I have just been asked by a visitor to my YouTube channel for information about the differences in appearance, use of litter, activity levels and liking of water in relation to the Bengal and Savannah cats.
I'll try and answer the question without reference to any material whatsoever but it would be nice to get a breeder to comment as well.There are a great many similarities between these breeds as both are wild cat hybrids. However, the influence of the wildcat parent is diluted at the fourth and fifth generation levels. At these truly domestic cat generations the differences come through mainly in terms of appearance.
The Bengal was the first wildcat hybrid being created in 1963 while the Savannah started in 1986. Both breeds import into the home a bit of the wild cat.
The Bengal cat has a coat that has generally more "bling" than that of the Savannah cat. That is not a criticism of the Savannah - perhaps the opposite, in fact. What I mean is the coat generally has slightly higher contrast and there is that famous glitter finish the breeders seek. Sometimes individual Bengals also have more slightly more saturated colours than the Savannah cat. The Bengal is also either a spotted cat or the pattern in the classic tabby blotches. There are also silvers and snows....and, well yes, lots of different very flashy and interesting coats.
It might be said that the high contrast coat of the Bengal cat derives from the high contrast coat of its Asian leopard cat ancestor. Of course it is selectively bred for high contrast and for a coat other than a spotted coat, but the guiding standard will the original wildcat. And the Asian leopard cat has a very flashy high contrast coat.
The Savannah has a spotted contrasty coat as well but the breeding program has given this breed a coat that is in general less contrasty than the Bengal in appearance. Although judging by the photo heading this page I might be wrong!
Certainly the serval has a coat that is as high contrast (between the black spots and yellow background) as the Asian leopard cat.
Also the Savannah is not bred to have the blotched tabby coat. It is spots and short areas of banding but no swirls and blotches or mackerel lines! The spots should be solid. Bengals often have doughnut (donut) spots meaning hollowed out spots. And incidentally, the Savannah cat tail should not be long as the serval has quite a short tail and as mentioned the appearance of the serval is the guide.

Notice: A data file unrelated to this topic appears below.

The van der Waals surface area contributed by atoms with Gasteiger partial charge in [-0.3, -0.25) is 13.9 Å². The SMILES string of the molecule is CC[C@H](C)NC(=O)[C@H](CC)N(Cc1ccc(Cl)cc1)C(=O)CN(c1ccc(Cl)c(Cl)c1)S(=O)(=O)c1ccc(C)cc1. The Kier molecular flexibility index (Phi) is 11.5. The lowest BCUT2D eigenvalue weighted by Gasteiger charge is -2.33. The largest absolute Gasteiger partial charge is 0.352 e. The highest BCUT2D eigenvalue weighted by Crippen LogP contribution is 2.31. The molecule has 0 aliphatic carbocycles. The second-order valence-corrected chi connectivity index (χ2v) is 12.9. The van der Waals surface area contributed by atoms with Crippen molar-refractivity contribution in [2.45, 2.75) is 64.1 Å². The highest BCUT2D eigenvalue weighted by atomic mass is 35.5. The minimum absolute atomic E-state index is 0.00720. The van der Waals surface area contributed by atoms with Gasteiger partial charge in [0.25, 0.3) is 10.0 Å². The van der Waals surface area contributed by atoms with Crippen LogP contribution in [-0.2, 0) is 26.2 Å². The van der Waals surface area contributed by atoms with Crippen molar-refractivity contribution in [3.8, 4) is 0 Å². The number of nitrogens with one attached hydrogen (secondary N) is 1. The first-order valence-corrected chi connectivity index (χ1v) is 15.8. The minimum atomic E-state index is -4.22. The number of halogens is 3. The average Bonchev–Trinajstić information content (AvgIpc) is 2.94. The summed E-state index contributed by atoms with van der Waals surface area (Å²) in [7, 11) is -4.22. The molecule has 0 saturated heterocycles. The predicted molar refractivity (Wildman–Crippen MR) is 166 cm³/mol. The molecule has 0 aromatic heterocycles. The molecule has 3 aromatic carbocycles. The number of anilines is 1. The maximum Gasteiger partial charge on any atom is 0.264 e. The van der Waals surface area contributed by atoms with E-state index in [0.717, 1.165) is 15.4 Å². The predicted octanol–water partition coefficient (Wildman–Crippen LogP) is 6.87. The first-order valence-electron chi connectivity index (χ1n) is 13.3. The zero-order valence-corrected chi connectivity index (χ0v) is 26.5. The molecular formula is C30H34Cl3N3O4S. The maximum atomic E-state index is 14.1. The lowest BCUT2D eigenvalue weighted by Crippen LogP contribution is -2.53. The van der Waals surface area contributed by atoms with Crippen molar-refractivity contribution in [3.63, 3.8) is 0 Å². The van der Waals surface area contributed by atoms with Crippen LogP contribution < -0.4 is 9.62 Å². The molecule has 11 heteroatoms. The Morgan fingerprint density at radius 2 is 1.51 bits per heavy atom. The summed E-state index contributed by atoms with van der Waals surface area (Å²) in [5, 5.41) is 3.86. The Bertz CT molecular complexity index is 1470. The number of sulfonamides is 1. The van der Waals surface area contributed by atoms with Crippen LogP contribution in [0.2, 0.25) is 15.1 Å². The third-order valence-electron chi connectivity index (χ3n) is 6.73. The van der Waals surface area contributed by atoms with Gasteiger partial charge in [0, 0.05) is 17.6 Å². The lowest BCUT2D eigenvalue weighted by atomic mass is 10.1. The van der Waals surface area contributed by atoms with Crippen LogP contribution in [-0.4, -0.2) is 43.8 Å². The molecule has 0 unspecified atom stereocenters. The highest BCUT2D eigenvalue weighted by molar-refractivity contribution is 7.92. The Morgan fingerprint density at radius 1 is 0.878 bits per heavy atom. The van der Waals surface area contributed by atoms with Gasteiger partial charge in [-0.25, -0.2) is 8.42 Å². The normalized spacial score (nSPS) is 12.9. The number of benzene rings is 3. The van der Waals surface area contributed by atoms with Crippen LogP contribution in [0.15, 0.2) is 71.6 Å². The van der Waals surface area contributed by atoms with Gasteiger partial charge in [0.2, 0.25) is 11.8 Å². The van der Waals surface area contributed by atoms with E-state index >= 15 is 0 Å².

Martin Stucki is the expert on this subject. But he makes it clear that the Savannah cat is not meant to have that golden, rich, high contrast coat of the Bengal. The Savannah coat should reflect the serval coat (see serval description for a short video). There is clear ticking in the Savannah cat. Ticking reduces contrast.
Here is Martin talking briefly about the Savannah cat coat:
The heading photo also shows a difference in body type. The Savannah is more foreign in conformation while the Bengal, although elegant, is more cobby.
I my experience it is probably fair to say that the Savannah cat is better known for its F1 and F2 fillial cats (first and second generation from wild) than the Bengal, which is more a mainstream domestic cat with most cats being 4th and 5th generation from the wild. Although people do keep high generation Bengal cats.
As to activity levels the higher generations of both breeds will tend to be more demanding than the generations of cats that are further from the wild cat. This is for the common sense reason that there is more wildcat in the first and second generation cats. Both the Bengal and Savannah are considered intelligent and active cats. See this video for instance:
As to litter, any generation of either breed will use the litter tray if as expected they are trained to use it by the breeder. They will naturally use it as any domestic cat.
In respect of their liking for water, both the Asian leopard cat and the serval have habitats that include water courses as this is where the prey is found. Both these wild cat therefore like water and their offspring will too or at least that will be the tendency.
Cost is similar as well. An F1 Savannah that is spot on in terms of desired appearance will cost a lot more than an F5 Savannah that has a tail that is too long for instance (a defect in the Savannah cat). A1 Savannahs sell male F1 cats at $7,500-$22,000. A male F5 costs $950-$6,000. It might be accurate to say that the Bengal cat is often cheaper when compared with Savannahs of the same generation from the wild - someone will say I am wrong on that I am sure. That may be because A1 Savannahs breeds absolutely top quality cats and quality ultimately dictates the price.
One last point the F1 Savannah is considerably larger (more than twice the size) when adult than the average house cat while the standard SBT Bengal cat is about the same size as a random bred cat of average size.
Hope this helps.